The Victoria & Albert's tea room is a sensual, secular temple - more stained glass, ceramic workman's mottos and erotic goddess-like sculpture than you can take in at one go. Someday we'll do lunch there - the hot food looks top quality - but this time coffee and a scone were enough. Then up to Level 6, passing some absorbing interactive displays in the wood furniture section and a richly ornamented virginal, to arrive at the ceramics rooms. Some things were familiar - De Morgan tiles, Wedgwood, the 1957 design Homemaker plates (we have a well-used couple), some deceptively modern - a tiny, vigorous vase in the shape of a ram's head that looked postwar but was classical Greek (400 - 300 BC), and the one that astonished me this time was a huge blue alien - an ancient Egyptian "was-sceptre" seven feet high and 3,500 years old:
The mammal collection was full of things that were safely stuffed, as I suppose we are these days. Standing by hippos and polar bears, I thought if it's them or me there's no question. And the blue whale made the neighbouring elephant look undersized and vulnerable: just a good mouthful.
Undraped, the walls echo so that on a busy day you can't really follow the talking displays, and for a venue so attractive to the young there doesn't seem to be enough to engage them actively - unlike at Bristol Zoo, which has put a great deal of thought and imagination into making things for children to poke their heads or fold their bodies in, clamber on, push, turn, squirt (there's a telltale puddle by the lion's-backside board, but kids don't anticipate) and so on. Still, they'll have enjoyed their dinos. We shoved a fiver into the perspex donation box and left.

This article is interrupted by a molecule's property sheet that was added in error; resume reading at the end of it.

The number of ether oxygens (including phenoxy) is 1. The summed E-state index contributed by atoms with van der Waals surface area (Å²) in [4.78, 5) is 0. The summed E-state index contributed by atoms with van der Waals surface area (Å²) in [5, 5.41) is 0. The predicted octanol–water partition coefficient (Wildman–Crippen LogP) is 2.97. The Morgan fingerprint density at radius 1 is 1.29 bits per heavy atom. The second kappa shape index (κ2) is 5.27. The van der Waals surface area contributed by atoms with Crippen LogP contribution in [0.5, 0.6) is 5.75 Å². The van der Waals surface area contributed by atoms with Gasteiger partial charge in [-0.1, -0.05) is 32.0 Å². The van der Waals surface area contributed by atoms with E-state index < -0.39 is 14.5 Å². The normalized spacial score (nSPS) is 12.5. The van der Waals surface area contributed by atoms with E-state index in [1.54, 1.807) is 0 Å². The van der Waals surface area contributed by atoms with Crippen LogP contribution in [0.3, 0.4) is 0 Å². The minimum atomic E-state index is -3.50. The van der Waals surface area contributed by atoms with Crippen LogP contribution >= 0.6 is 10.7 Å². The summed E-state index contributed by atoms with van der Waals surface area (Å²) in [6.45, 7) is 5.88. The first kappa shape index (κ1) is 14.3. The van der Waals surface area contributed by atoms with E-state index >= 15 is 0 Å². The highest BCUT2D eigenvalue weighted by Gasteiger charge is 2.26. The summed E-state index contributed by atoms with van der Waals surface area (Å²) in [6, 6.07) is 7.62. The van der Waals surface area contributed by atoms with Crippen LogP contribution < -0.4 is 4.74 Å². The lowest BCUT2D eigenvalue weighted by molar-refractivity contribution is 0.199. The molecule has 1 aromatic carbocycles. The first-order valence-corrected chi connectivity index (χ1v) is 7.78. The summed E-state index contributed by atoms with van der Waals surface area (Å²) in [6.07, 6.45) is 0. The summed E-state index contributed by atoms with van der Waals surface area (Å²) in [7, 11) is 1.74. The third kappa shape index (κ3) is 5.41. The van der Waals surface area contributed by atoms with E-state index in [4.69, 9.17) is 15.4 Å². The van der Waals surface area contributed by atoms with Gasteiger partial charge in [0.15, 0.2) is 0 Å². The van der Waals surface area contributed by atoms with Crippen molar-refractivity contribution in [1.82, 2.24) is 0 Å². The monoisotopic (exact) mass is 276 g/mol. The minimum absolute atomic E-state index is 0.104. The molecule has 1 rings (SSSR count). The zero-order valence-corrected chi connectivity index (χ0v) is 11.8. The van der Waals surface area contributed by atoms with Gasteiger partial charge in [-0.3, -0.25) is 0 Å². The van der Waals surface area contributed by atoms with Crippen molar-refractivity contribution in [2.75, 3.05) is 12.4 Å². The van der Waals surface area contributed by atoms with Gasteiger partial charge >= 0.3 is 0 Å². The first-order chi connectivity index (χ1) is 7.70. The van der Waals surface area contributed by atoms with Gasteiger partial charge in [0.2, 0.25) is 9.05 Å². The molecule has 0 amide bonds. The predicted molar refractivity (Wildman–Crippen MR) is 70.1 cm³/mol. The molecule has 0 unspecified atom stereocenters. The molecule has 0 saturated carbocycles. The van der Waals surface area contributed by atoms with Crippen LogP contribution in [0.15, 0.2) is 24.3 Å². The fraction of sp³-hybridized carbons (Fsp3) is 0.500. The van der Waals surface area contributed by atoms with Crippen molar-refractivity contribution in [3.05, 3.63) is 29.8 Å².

And on up the Brompton Road, past the gloriously-interiored Oratory to turn right into Beauchamp Place for the Maroush Bakehouse, one of a chain of Lebanese restaurants.
Baker Street, the Edgware Road, Knightsbridge, the Temple area - Lebanese is popping up everywhere. Delicate spicing, deliciously fresh salads, mint tea, Mediterranean-style coffee and shisha pipes in many places, the odd piece of hot charcoal falling off the tinfoil and scorching the tablecloth as the girls suck and giggle. Organic-shaped pots, jugs and lamps, arabesque music, modern Dubai-style consumerist TV, all good for an hour's worth of playing the Oriental.
This Maroush didn't play up to the hokum smokum, but the food was excellent. We went for the set meal for two and could have fed at least another person, while an Australian couple in sports gear ("size matters" said the stripe on his sweatpants) talked business strategy on the next table and their neighbours examined kid pictures on granny's boasting-iPhone. Anyway, stuffed again, but in a good way this time. They do breakfast too, and the bakery section does takeaway; we like.
And so to walk it off, passing Harrod's (open till 6 on Sunday and the Food Hall is another place of worship, packed with Arabs and Japanese) and Knightsbridge Tube Station (which may well have been built specifically to exit smack by the store). We cut left a couple of times to enter Hyde Park and head north across its expanse, crossing an earthen ride and skirting the Serpentine (where Shelley's wife drowned herself) to pause at Speaker's Corner. There, a black man in a police sergeant's jacket and jackboots was using an England flag as a pointer as he listed races that he alleged "they don't like"; his patter palled with repetition, so we walked on past various Christian evangelists and the horse's head sculpture that I thought was a reference to the 1982 bombings, but not necessarily so, through Marble Arch and across the road island - where banner-holding Egyptians were protesting to the traffic against the military government - to Marylebone, and home.